‘Mr. Kennedy, I want you to understand I don’t care anything about you and your brother,’ he began. ‘I don’t know what I’m doing here, listening to all this cocktail party patter.’ The real threat to white America wasn’t the Black Muslims, Smith insisted, it was when nonviolence advocates like him lost hope. The 24-year-old’s record made his words resonate. He had suffered as many savage beatings as any civil rights protester of the era, including one for which he was getting medical care in New York. But his patience and his pacifism were wearing thin, he warned his rapt audience. If the police came at him with more guns, dogs and hoses, he would answer with a weapon of his own. ‘When I pull a trigger,” he said, ‘kiss it goodbye.’
When Smith mentioned that he, and other young black men, would not be inclined to fight in America’s overseas conflicts, Kennedy responded with shock, but Smith didn’t back down, which gave an opportunity for his associates in the room to press Kennedy on why the government wasn’t fighting racist laws.
According to the Politico piece, Lorraine Hansberry let Kennedy know: “You’ve got a great many very, very accomplished people in this room, Mr. Attorney General. But the only man who should be listened to is that man over there,” she said, pointing to Smith.
Kennedy did not respond well to the charges lodged in his direction and the meeting devolved from there.
Was that Charlton Heston at the March on Washington?
If your only knowledge of Heston is as an actor who also served as president of the National Rifle Association, it may have come as a surprise to see Heston front and center at the March on Washington in August 1963.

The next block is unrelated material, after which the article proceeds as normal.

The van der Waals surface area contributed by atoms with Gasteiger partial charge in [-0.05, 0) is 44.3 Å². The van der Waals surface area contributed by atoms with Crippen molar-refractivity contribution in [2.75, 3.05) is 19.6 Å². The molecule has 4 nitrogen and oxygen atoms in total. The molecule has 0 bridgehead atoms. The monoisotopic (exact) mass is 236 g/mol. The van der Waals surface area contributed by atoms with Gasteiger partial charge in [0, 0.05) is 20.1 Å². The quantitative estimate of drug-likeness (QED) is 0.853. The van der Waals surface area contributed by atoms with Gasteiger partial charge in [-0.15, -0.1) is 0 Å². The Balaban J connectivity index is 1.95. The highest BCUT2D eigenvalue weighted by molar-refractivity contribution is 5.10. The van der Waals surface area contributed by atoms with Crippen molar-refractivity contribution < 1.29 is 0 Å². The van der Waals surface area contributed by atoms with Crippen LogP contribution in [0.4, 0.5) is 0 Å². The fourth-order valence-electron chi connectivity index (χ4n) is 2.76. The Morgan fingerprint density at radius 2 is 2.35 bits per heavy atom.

Heston supported former Illinois Governor Adlai Stevenson’s presidential campaign in 1956—in part to show his opposition to McCarthyism. In 1960, Heston supported John F. Kennedy’s White House run, and in 1963 his commitment to the Civil Rights movement saw him standing on the steps of the Lincoln Memorial near Dr. Martin Luther King, Jr.
That’s not all. According to The Independent, Heston opposed the Vietnam War (though he did travel there with the U.S.O.) and he did not support former President Nixon. Heston also served as the president of the Screen Actors Guild—just like his friend Ronald Reagan. And it was the treatment Reagan received after nominating Robert Bork for a Supreme Court seat, that The Independent indicates may have been a turning point for Heston:
In his younger days, Heston might have been there campaigning with them. Instead, he reacted to this public humiliation of President Reagan as if his own face had been slapped, and joined the Republican Party. Heston felt he was still battling for civil liberties, except that now he was standing up for the liberty of the average white middle-class American male against the spread of ‘political correctness.’
In 1999, two years after he was elected president of the NRA, Heston gave a speech at Harvard University, which The Independent described as “a cry of rage against gun control, gay rights, violent lyrics in rap music and other Heston bugbears, opened with the observation: ‘If my creator gave me the gift to connect you with the hearts and minds of those great men, then I want to use that same gift now to reconnect you with your own sense of liberty, your own freedom of thought, your own compass for what is right.’”